Beauty and brokenness are a package deal. If I live only in beauty, I live in denial. If I live only in brokenness, I live in despair. Beauty in the midst of brokenness is the cup of cold water, the hint of hope that there is more to come.
 
Jeremiah, an Old Testament prophet, spoke to the Israelites exiled in Babylon. They too were just waiting to go home. He told them to get a life and become an integral part of the city God had sent them to. He said,
 
Seek the shalom of the city for in its shalom you will find your shalom. 
 
Shalom is the Hebrew word for wholeness, peace, well being, a sense that all will be made right. It's the battlecry against brokenness.
 
InSpero is a shalom seeker for Birmingham, born out of a vision of founder Gina Hurry. It comes from “spero” which means hope in Latin and also means unexpected. I crawled out of my comfort zone and joined Gina in this unexpected journey as we saw the reality of a world right in front of us that is not as it should be. 

  • A city with a broken past.
  • Artists and artisans who were disillusioned and marginalized and wondered if their work mattered.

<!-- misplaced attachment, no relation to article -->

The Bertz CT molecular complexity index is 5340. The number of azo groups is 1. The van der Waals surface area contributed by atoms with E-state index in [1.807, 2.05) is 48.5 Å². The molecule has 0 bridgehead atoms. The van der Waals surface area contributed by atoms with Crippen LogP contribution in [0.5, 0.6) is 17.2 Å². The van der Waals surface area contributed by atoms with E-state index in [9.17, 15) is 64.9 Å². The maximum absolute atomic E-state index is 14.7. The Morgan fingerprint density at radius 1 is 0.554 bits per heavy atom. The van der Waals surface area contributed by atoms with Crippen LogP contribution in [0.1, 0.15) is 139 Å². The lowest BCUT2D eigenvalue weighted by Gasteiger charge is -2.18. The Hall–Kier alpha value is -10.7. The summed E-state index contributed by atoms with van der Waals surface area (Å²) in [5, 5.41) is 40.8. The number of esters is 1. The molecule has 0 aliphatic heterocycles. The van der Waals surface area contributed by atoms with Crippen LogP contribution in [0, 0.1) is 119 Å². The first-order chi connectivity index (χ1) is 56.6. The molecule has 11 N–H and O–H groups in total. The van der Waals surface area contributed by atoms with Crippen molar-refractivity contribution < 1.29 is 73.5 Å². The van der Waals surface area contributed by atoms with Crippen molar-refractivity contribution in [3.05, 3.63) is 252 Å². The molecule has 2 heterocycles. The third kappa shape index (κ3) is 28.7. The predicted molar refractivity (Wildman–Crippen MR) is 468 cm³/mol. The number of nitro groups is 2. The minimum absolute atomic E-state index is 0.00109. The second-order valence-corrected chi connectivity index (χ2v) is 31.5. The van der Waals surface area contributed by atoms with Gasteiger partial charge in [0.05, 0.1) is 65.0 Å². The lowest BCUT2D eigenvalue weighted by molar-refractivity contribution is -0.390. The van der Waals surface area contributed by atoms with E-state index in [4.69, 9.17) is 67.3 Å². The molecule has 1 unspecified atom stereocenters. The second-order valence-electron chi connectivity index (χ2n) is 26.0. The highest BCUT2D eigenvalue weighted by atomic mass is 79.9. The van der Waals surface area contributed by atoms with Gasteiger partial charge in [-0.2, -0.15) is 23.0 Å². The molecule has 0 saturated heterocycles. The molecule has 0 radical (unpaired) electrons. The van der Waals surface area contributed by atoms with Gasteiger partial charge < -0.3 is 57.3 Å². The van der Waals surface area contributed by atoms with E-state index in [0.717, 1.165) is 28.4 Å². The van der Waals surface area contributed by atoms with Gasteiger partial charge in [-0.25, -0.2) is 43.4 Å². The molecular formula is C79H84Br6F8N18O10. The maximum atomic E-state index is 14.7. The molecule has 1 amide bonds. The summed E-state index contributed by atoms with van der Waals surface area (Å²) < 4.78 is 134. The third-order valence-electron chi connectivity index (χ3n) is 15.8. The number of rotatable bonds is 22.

• Churches that didn’t know how to use the power of beauty to help reach and restore the city. 

 And we asked:
 
What would Birmingham look like if every creative soul in this city stepped out in courage—knowing their heart and their gift mattered—and had life-giving, hope-stirring impact? The kind of impact that could rename our city? That Birmingham, in spite of her scars, could transform from the city broken to the ‪#‎thecitybeautiful.

Love the Ham by Abby Little

Love the Ham by Abby Little

We're trying to live out Jeremiah's message by inspiring Birmingham’s artists and makers, dreamers and risk takers to invest in our city, because we believe when the creative community flourishes, Birmingham will flourish.
 
Be Part of the InSpero Dream for #thecitybeautiful
 
Be part of the community.
Go to our website inspero.org.Facebook and Instagram to follow us and find out about our events. We need volunteers, advocates, ambassadors, artists, networkers, promoters and participants. Fill out our survey to find out where you want to serve. We need financial donors because beauty that matters, costs. Donations to InSpero, Inc., a 501(c)(3) are tax deductible. Go to our website or make checks payable to InSpero, Inc and mail to 246 Marwood Drive, Birmingham, AL 35244.
 
Be part of our conversation and collaborations.
Share your space, your ideas, your creativity, your dreams for Birmingham. Invite your church or group to be involved.

Come to our next event, The Steel City Makers 5 Man Show on October 23 at the Cranmer House in Homewood. 
 

#beautymatters

I'm learning if we're going to fly, we're going to fly broken.

All shalom seekers, those with a vision for the world as it should be, will have their hearts broken. That's why we need community and beauty as reminders of what's to come.

Why am I part of InSpero?

Because beauty matters and so do those who create it.